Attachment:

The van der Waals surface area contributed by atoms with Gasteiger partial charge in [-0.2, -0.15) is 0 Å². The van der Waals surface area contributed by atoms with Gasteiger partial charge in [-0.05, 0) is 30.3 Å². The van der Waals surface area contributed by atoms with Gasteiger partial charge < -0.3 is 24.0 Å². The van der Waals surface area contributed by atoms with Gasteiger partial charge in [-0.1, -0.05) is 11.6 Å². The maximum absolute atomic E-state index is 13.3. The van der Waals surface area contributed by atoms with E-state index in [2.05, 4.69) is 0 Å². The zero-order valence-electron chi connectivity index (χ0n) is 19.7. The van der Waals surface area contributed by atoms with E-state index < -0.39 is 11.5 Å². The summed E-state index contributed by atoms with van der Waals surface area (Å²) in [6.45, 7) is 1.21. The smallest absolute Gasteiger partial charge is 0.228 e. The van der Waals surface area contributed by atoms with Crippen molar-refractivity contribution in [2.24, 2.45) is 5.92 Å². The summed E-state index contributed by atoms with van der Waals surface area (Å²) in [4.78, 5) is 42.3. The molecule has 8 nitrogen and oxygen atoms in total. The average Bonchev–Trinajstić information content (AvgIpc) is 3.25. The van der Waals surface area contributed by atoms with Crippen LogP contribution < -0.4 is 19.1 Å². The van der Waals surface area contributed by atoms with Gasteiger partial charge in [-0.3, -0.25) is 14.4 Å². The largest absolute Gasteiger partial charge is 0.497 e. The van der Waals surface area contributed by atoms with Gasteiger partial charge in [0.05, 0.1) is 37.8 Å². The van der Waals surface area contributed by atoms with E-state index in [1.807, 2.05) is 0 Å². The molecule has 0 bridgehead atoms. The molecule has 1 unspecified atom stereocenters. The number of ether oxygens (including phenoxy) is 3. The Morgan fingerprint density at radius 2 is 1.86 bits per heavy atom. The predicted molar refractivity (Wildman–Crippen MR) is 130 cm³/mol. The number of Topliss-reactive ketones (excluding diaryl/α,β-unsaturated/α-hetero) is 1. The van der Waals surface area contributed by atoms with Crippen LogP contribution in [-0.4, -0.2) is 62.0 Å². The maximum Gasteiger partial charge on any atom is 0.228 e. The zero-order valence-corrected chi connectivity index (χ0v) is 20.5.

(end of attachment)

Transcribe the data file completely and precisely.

The van der Waals surface area contributed by atoms with Gasteiger partial charge in [-0.2, -0.15) is 0 Å². The van der Waals surface area contributed by atoms with Gasteiger partial charge in [-0.05, 0) is 30.3 Å². The van der Waals surface area contributed by atoms with Gasteiger partial charge < -0.3 is 24.0 Å². The van der Waals surface area contributed by atoms with Gasteiger partial charge in [-0.1, -0.05) is 11.6 Å². The maximum absolute atomic E-state index is 13.3. The van der Waals surface area contributed by atoms with E-state index in [2.05, 4.69) is 0 Å². The zero-order valence-electron chi connectivity index (χ0n) is 19.7. The van der Waals surface area contributed by atoms with E-state index < -0.39 is 11.5 Å². The summed E-state index contributed by atoms with van der Waals surface area (Å²) in [6.45, 7) is 1.21. The smallest absolute Gasteiger partial charge is 0.228 e. The van der Waals surface area contributed by atoms with Crippen molar-refractivity contribution in [2.24, 2.45) is 5.92 Å². The summed E-state index contributed by atoms with van der Waals surface area (Å²) in [4.78, 5) is 42.3. The molecule has 8 nitrogen and oxygen atoms in total. The average Bonchev–Trinajstić information content (AvgIpc) is 3.25. The van der Waals surface area contributed by atoms with Crippen LogP contribution < -0.4 is 19.1 Å². The van der Waals surface area contributed by atoms with Gasteiger partial charge in [-0.3, -0.25) is 14.4 Å². The largest absolute Gasteiger partial charge is 0.497 e. The van der Waals surface area contributed by atoms with Gasteiger partial charge in [0.05, 0.1) is 37.8 Å². The van der Waals surface area contributed by atoms with E-state index in [1.807, 2.05) is 0 Å². The molecule has 0 bridgehead atoms. The molecule has 1 unspecified atom stereocenters. The number of ether oxygens (including phenoxy) is 3. The Morgan fingerprint density at radius 2 is 1.86 bits per heavy atom. The predicted molar refractivity (Wildman–Crippen MR) is 130 cm³/mol. The number of Topliss-reactive ketones (excluding diaryl/α,β-unsaturated/α-hetero) is 1. The van der Waals surface area contributed by atoms with Crippen LogP contribution in [-0.4, -0.2) is 62.0 Å². The maximum Gasteiger partial charge on any atom is 0.228 e. The zero-order valence-corrected chi connectivity index (χ0v) is 20.5.